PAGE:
In contrast to these consistent big-play guys are receivers like
Curtis. When he’s on, he’s devastating to opposing
fantasy owners—as his top 12 in total fantasy points ranking
shows—but when he’s off, he’ll kill your lineup.
His Crank Score of 12 supports the notion that you can’t
rely upon him to deliver week in-week out just yet. Joey Galloway
is an even more dramatic example because he’s a top 10 fantasy-point
receiver, but his Crank Score is less than 20 points—he’s
a dicey lineup decision right now.
was on fire prior to his injury, but recent injuries to Matt Schaub
and Ahman Green make also make Johnson’s prospects a bit
shaky if he even returns at full speed. But he’s a player
I would love to acquire as a buy low option because the way Andre
Davis and Kevin Walter are performing, Johnson could get enough
single coverage for some big games in the second half of the season.
Johnson may not seem like he’s done great things due
to the fact Detroit has spread the ball around and the Georgia
Tech star has dealt with a back injury, but his 17.78 yards per
catch rate demonstrates his promise. If he could stay over 15
yards per catch and get three times the touches he’s currently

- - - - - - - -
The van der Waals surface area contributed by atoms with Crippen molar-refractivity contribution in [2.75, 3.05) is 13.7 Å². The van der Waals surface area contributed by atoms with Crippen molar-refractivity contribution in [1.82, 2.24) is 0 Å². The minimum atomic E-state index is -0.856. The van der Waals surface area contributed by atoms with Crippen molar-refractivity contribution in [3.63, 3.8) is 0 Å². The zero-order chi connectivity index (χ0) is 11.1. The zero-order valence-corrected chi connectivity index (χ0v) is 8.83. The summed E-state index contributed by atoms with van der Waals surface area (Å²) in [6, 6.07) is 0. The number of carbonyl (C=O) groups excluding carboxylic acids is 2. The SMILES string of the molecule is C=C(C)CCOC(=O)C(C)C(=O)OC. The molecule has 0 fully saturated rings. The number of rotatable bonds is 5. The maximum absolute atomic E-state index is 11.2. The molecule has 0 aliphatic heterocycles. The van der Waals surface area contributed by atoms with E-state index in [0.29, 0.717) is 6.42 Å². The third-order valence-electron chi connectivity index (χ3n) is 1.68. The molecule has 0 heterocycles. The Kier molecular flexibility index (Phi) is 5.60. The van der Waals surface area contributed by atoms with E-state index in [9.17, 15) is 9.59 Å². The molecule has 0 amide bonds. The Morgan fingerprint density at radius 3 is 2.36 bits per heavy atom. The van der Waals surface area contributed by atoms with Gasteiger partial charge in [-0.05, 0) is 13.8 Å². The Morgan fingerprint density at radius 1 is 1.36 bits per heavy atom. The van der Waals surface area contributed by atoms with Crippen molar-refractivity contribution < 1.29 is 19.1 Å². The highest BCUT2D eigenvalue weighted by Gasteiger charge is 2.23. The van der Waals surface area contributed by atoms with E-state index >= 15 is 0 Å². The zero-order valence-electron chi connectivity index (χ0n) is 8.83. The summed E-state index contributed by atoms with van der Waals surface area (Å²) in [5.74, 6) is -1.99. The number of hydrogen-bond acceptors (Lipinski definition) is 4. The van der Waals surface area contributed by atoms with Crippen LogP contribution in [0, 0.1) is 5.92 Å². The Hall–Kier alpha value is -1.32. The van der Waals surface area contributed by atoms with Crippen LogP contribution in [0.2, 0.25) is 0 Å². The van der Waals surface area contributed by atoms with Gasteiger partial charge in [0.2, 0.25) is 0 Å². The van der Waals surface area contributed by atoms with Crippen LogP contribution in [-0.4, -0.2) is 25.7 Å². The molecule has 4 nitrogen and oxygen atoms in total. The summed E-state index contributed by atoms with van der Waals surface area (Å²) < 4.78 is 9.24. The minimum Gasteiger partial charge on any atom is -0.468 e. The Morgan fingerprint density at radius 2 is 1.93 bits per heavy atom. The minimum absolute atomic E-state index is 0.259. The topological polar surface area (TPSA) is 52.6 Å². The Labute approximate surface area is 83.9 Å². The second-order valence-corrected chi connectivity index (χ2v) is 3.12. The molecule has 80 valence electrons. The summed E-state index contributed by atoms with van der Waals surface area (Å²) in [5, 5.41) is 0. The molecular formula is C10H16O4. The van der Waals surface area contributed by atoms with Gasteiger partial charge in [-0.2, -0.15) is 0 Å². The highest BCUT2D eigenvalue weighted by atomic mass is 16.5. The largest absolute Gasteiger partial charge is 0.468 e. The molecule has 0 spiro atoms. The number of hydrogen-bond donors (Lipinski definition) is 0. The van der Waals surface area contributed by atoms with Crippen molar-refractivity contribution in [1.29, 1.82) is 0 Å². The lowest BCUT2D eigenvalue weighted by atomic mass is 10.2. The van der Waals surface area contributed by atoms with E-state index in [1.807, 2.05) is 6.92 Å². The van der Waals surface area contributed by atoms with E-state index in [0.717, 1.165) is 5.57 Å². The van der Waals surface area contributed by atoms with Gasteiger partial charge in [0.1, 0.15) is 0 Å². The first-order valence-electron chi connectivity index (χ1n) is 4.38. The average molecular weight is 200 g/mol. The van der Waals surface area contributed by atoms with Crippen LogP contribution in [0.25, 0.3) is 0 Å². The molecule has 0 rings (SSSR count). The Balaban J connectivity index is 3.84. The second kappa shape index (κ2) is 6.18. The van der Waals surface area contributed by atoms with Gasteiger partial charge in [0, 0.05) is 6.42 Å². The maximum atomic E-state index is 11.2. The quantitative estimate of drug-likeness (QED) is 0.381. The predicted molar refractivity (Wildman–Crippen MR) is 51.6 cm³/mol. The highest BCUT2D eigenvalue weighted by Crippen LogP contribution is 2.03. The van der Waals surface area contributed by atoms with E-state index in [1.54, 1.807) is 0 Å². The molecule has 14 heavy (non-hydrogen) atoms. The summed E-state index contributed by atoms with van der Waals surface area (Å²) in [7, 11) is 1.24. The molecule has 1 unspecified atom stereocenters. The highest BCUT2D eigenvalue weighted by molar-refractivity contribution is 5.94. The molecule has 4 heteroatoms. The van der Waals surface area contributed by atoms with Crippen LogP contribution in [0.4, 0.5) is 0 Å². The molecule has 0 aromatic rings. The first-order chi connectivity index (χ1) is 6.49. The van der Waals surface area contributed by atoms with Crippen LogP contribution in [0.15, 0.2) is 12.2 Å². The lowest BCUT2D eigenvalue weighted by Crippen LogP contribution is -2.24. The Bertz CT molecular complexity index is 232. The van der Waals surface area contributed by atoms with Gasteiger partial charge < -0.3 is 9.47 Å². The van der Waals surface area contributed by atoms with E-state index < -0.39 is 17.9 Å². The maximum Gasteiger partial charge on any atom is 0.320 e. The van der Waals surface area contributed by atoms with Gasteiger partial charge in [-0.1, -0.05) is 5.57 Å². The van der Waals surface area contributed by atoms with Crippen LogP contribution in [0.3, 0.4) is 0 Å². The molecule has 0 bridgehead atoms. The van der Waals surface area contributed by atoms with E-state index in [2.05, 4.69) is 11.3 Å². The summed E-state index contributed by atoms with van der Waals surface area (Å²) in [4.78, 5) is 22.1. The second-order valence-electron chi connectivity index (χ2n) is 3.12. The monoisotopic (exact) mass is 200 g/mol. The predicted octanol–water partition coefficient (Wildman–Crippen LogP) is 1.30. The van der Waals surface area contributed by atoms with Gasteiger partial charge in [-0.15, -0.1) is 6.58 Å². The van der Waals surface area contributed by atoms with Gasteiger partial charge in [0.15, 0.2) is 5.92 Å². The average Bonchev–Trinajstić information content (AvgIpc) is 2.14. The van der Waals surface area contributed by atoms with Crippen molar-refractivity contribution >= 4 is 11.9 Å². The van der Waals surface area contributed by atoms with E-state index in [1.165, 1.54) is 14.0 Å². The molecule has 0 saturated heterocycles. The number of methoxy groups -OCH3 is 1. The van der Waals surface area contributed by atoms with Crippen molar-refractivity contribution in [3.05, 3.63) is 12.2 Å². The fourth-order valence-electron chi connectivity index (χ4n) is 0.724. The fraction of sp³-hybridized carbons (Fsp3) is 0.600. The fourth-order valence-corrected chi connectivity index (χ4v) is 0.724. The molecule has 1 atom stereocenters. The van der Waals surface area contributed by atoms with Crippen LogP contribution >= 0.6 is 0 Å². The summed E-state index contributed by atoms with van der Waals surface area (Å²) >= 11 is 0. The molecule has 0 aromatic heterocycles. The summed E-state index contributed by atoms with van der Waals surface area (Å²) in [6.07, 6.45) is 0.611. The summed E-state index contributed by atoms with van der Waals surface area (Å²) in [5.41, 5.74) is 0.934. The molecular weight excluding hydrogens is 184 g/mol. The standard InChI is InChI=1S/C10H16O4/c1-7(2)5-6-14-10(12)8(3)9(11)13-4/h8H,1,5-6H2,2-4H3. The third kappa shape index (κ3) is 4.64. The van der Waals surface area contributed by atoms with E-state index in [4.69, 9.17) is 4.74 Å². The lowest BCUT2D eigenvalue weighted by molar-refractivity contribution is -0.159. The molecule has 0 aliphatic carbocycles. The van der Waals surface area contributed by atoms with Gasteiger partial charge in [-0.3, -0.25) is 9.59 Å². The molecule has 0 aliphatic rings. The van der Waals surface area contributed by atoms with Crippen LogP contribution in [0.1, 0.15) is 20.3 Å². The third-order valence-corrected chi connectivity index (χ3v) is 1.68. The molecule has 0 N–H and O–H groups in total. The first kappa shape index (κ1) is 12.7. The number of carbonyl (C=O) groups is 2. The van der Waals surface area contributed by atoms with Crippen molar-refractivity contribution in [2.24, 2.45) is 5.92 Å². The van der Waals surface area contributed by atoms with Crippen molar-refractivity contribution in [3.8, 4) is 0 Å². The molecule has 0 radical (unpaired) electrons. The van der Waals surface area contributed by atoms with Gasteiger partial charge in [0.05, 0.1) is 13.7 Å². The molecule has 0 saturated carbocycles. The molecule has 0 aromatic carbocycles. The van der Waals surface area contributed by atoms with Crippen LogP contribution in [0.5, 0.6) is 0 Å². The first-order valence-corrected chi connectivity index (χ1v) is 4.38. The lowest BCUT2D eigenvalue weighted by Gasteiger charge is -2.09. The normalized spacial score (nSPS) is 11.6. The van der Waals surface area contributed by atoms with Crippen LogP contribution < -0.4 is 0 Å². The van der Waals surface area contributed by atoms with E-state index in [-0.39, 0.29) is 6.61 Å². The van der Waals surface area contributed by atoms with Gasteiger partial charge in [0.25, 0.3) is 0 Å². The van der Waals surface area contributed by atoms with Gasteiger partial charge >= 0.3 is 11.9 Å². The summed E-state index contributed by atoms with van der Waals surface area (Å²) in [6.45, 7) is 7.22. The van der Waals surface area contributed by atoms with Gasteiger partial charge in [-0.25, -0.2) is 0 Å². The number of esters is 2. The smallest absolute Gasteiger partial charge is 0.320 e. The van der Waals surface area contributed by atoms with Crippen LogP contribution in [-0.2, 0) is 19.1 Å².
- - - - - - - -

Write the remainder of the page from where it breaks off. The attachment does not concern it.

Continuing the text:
averaging, then fantasy owners would have a winner. It’s
quite possible he can catch fire in the second half. The fact
Kevin Jones is effectively running the football and Johnson has
sufficiently recuperated could make him a 2007 Second Half Wonder—and
put him on par with our 16th-rated receiver in yards per catch,
but #1 in our fantasy hearts, Randy
Moss is touching the ball over 6 times per game and averaging
16.5 yards per catch with a Crank Score equivalent of a top-five
fantasy RB at the end of most seasons—kind of like the Randy
of old, isn’t it? The crazy thing about his season is that
he’s not only doing things he did in Minny in the Culpepper-Cunningham
days, but he’s also going across the middle with more frequency.
His 2007 season is creating more questions than answers: Was I
wrong that Moss only could run specific routes or was Minnesota’s
offensive system incredibly one-dimensional? If Moss is the smartest
receiver and best route runner the Pats have ever had on their
team does this speak more to Moss or less to Gaffney, Jackson,
Branch, Givens, Johnson, and Brown? Not like Belicheck and Pioli
have hit on featured back through the draft until Maroney—and
though he’s promising, they jury’s still out. And
the most obvious question, what the hell was happening in Oakland?
Whatever the answers are to these questions, Moss is the sweet
spot for production and opportunity on this list. Plaxico Burress,